What are indicators?

An indicator is a special chemical that changes colour at a certain pH value. It is used when chemists perform a procedure known as a titration to measure accurately the concentration of unknown solutions, for example if a chemist wishes to measure the concentration of acid in a lake.

Scientists use special glassware, as shown on the right, to analyse the concentration of different substances in unknown solutions. The equipment includes:

1) A burette that measures accurately, to 2 decimal places, a variable amount of solution delivered from the burette. This is called the titre.

2) A pipette that measure accurately a certain volume of solution, which may be 10 mL, 20 mL or 25 mL.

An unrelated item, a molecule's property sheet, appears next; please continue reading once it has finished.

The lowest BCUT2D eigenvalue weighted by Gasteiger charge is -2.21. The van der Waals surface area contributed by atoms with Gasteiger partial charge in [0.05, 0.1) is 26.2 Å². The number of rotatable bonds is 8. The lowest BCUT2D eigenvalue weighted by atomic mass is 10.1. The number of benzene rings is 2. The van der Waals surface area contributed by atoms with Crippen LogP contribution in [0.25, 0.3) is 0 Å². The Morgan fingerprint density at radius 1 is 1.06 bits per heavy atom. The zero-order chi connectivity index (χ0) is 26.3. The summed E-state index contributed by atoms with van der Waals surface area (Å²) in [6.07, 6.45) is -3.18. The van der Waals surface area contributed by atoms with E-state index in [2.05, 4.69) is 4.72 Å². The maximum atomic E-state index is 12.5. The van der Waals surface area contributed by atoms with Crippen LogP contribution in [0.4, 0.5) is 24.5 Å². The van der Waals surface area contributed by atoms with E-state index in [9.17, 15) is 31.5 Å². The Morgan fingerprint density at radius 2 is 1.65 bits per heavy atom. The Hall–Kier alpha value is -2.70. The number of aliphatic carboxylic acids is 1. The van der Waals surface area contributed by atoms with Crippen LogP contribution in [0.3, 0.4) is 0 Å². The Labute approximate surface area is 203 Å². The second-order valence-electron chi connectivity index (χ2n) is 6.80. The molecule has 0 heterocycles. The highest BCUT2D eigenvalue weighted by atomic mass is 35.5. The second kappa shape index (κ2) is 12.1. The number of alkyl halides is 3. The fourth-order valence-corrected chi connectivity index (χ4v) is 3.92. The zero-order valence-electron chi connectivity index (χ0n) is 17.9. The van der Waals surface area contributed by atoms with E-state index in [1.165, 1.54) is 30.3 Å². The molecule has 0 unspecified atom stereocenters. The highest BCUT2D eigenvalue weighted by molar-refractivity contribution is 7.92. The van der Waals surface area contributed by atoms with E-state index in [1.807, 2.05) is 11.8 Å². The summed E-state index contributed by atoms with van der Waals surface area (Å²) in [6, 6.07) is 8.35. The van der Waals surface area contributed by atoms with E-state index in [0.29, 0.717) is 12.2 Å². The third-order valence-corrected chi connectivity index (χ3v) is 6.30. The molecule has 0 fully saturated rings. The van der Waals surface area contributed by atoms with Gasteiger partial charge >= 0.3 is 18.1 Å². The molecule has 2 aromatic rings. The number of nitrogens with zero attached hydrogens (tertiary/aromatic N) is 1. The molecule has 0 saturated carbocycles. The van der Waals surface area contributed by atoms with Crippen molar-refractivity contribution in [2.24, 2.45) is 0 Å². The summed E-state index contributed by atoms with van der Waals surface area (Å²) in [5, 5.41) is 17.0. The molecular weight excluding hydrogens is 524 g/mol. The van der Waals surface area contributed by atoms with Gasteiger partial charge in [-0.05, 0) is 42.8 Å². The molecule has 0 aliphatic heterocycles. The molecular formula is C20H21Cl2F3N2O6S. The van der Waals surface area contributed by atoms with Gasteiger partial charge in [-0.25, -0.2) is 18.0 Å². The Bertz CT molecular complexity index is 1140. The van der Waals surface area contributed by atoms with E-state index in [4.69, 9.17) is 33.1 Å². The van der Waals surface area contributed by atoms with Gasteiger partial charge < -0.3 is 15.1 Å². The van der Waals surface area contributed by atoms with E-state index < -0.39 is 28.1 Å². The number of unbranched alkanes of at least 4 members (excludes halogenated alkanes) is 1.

3) A conical flask, known as an Erlenmeyer flask.

4) A chemical known as an indicator. The indicator will be explained below in more detail.

During a titration two solutions, one whose concentration is known accurately and one whose concentration is unknown, are mixed together to try and calculate the concentration of the unknown solution. The solution whose concentration is accurately known is placed in the burette. By measuring the volume of the solution added from the burette we can calculate the concentration of chemical in the unknown solution.

 

As the reaction taking place is not always visible the trick is when to stop adding the solution from the burette. This is where an indicator is useful.

Consider the animation on the right.

1) An indicator will react with the chemical in the solution placed in the

2) The indicator

3) A colour change occurs when

4) The indicator is always added to the

5) The indicator reacts

6) What is the difference between a 25 mL pipette and burette?

7) When will the indicator change colour?